Lawrence Osborne is being compared with the greats – Evelyn Waugh, Paul Bowles, Graham Greene. His most recent novel, Hunters in the Dark (from Kindle, for less than half the print price) , came out recently and is set in Cambodia. The basic meme is Westerns out of their depth in cultures they don’t begin to understand, with mythic overtones.
A schoolteacher in the tiny Sussex village of Elmer, Robert [the central character] knows that his provincial English life is a cul-de-sac. The anomie that afflicts him is really despair at the pettiness and claustrophobia of England, at “a way of life that justified itself as being the pinnacle of freedom, but [which] had not come up with an alternative reason for existing once the freedom had been sucked out of it”. He leaves for Thailand, slowly settling into the decision not to return to that hated old life. The novel opens with Robert crossing over the border to Cambodia and gambling with the last of his savings to win $2,000. This stroke of luck sets into motion the machinery of a plot that comes to resemble a Newton’s cradle, one sphere colliding with another and transferring its energy and momentum to it, and so on, in a long, complex series.
If you want to read about it on the Sunday Times you’ll have to subscribe, but they do give a little author bio for free:
IT’S TAKEN Lawrence Osborne a long time to find his bearings as a novelist. A compulsive wanderer – born in Britain, he has lived in Paris, New York, Mexico, Morocco and Istanbul and is currently located in Bangkok; out-of-the-way travelling is a speciality – he has been equally wide-ranging as a writer. After his first novel, Ania Malina (1986), which criss-crossed ravaged Europe after the Second World War, he abandoned fiction for 26 years, publishing books on subjects as diverse as off-beat aspects of Paris, a journey into Papua New Guinea, autism, wine connoisseurship and perverse attitudes to sex.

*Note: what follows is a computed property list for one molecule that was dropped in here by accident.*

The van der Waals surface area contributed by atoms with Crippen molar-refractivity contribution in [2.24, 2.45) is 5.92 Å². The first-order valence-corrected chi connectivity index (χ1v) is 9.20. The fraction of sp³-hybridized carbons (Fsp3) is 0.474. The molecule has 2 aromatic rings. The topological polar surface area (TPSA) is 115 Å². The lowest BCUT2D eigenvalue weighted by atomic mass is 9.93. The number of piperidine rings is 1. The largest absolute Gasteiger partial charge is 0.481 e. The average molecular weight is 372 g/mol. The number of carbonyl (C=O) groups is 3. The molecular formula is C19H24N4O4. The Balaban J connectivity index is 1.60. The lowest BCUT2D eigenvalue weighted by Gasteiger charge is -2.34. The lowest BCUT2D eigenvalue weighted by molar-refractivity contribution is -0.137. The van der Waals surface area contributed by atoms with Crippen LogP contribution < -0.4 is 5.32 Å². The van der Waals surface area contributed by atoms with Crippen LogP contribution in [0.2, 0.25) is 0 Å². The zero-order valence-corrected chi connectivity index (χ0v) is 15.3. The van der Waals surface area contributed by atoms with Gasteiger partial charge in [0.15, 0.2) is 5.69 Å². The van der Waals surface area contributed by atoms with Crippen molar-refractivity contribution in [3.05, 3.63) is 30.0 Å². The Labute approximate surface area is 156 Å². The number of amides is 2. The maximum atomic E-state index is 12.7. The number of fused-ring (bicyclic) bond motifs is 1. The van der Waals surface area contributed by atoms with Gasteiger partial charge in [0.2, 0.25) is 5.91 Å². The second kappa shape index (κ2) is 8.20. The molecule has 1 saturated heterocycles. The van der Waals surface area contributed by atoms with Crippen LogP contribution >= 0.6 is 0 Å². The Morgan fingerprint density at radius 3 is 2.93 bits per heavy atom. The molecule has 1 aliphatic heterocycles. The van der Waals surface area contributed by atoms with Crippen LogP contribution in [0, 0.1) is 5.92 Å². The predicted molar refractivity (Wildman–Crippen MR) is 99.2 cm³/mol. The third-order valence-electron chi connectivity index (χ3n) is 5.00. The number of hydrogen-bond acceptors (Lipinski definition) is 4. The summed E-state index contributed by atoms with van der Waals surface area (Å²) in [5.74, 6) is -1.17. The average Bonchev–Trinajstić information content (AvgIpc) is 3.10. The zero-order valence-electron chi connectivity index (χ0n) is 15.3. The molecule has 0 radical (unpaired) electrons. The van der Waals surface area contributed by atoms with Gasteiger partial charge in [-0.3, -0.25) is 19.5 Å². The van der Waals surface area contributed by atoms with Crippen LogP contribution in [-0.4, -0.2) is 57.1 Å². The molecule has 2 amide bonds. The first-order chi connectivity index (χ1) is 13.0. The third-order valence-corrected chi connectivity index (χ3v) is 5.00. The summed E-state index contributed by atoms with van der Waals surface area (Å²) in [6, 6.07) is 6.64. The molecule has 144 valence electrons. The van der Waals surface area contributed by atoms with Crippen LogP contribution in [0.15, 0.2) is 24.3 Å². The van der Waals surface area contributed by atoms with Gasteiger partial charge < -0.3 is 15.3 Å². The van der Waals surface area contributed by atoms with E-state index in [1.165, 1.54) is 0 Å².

The bumbling Robert has little purchase in this world, where western culture is referenced only in terms of past glories. He thinks he has some insight into the country and its people; Osborne — who said in a Guardian interview last year that the most a writer confronted with an alien culture can do is to “make something out of his incomprehension”— knows that he doesn’t.
Even so, it is Osborne’s probing of the Cambodian psyche that gives Hunters in the Dark depth and substance. If this dark, teasing, elegantly written book has a flaw, it is that its author’s fascination with his characters’ belief in the “fantastical inevitability” of events results in implausibly tight plotting, a too neat tying-up of loose ends. But then life is often larger than literature.
Grappling with manifold questions about identity and the tragic futility of material aspirations in a ruthless, brittle world, this novel draws you into a sun-struck realm where the survival of the fittest is more predicated on chance and where violence is a sudden, opportunistic enterprise. It had me thinking long and hard about how the traits that allegedly define you can be jettisoned easily when you are lost within yourself – and how, simultaneously, there is a bleak freedom in discarding the conundrum with which we all struggle: our tenuous identity.
For myself I’ll just say that Osborne is a stylist – a pleasure to read his prose.